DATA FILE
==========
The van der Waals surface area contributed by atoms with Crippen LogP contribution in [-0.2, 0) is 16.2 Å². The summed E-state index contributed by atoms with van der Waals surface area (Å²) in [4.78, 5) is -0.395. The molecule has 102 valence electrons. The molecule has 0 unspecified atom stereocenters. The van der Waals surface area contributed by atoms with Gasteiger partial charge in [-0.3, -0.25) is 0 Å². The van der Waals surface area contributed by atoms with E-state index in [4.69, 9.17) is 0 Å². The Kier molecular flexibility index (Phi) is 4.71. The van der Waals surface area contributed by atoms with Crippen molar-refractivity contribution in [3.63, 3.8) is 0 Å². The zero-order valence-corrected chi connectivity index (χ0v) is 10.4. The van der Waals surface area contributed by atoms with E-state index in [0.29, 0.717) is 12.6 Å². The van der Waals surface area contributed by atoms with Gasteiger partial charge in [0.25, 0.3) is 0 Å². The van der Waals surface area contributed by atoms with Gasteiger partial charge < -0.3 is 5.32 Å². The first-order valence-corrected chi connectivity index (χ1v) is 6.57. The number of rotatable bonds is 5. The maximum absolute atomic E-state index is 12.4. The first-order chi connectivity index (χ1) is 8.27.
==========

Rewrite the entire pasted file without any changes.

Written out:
The van der Waals surface area contributed by atoms with Crippen LogP contribution in [-0.2, 0) is 16.2 Å². The summed E-state index contributed by atoms with van der Waals surface area (Å²) in [4.78, 5) is -0.395. The molecule has 102 valence electrons. The molecule has 0 unspecified atom stereocenters. The van der Waals surface area contributed by atoms with Gasteiger partial charge in [-0.3, -0.25) is 0 Å². The van der Waals surface area contributed by atoms with E-state index in [4.69, 9.17) is 0 Å². The Kier molecular flexibility index (Phi) is 4.71. The van der Waals surface area contributed by atoms with Crippen molar-refractivity contribution in [3.63, 3.8) is 0 Å². The zero-order valence-corrected chi connectivity index (χ0v) is 10.4. The van der Waals surface area contributed by atoms with E-state index in [0.29, 0.717) is 12.6 Å². The van der Waals surface area contributed by atoms with Gasteiger partial charge in [0.25, 0.3) is 0 Å². The van der Waals surface area contributed by atoms with Gasteiger partial charge < -0.3 is 5.32 Å². The first-order valence-corrected chi connectivity index (χ1v) is 6.57. The number of rotatable bonds is 5. The maximum absolute atomic E-state index is 12.4. The first-order chi connectivity index (χ1) is 8.27.